Dansk Folkeparti (DF) is proposing a ban on religious headgear as part of its negotiations on the 2025 economic plan currently being debated.
“The ban will apply to both teachers and students, and applies to all religious headgear,” DF immigration spokesperson Martin Henriksen told TV2 News. “A discreet Christian cross, a small Star of David or a crescent moon as a necklace are all fine. It is visible headscarves we are going after.”
The ban on religious headgear, according to DF, is an attempt to put brakes on changes occurring among the Danish population.
“More and more, Denmark is becoming a Muslim country, and we do not see that as a positive thing,” Henriksen said. “Headscarves divide people into ‘us and them’ and distance the wearer from Danish society and the values that Denmark is based on.”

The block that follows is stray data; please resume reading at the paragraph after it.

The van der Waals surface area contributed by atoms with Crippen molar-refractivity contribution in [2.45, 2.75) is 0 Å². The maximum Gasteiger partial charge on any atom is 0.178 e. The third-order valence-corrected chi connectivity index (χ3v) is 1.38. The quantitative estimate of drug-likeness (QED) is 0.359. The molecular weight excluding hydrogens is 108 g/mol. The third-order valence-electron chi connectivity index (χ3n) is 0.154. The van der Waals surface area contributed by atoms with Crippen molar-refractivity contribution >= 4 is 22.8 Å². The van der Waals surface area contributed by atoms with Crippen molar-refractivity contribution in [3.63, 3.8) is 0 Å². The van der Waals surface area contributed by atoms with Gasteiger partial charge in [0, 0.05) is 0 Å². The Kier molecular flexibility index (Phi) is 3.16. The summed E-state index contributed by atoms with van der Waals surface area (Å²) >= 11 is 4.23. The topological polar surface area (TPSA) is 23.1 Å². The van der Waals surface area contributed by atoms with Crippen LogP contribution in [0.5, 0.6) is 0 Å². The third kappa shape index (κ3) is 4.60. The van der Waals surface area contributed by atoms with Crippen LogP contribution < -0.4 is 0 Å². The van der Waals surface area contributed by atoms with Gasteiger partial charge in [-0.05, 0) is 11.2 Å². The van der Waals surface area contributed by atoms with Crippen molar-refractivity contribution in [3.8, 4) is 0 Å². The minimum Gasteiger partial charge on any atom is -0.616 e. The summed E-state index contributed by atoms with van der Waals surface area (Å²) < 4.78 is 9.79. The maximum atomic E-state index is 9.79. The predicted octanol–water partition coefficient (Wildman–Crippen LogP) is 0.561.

The headscarf ban is part of a group of proposals coming out of DF’s summer meetings that include permanent border controls and the withdrawal of several international conventions.
Negotiations on the economic plan have revealed several rifts within parliament’s blue bloc. DF refuses to support the suggestion by Liberal Alliance (LA) to offer a five percent tax break to tax payers in Denmark’s top five income bracket, and LA is not on board with DF’s plan to ban religious headgear.
“That is by no means Liberal Alliance policy,” said LA spokesperson Christina Egelind. “We do not support legislation in this area. If a school decides to ban religious clothing on the local level, we think LA and other politicians should not get involved.”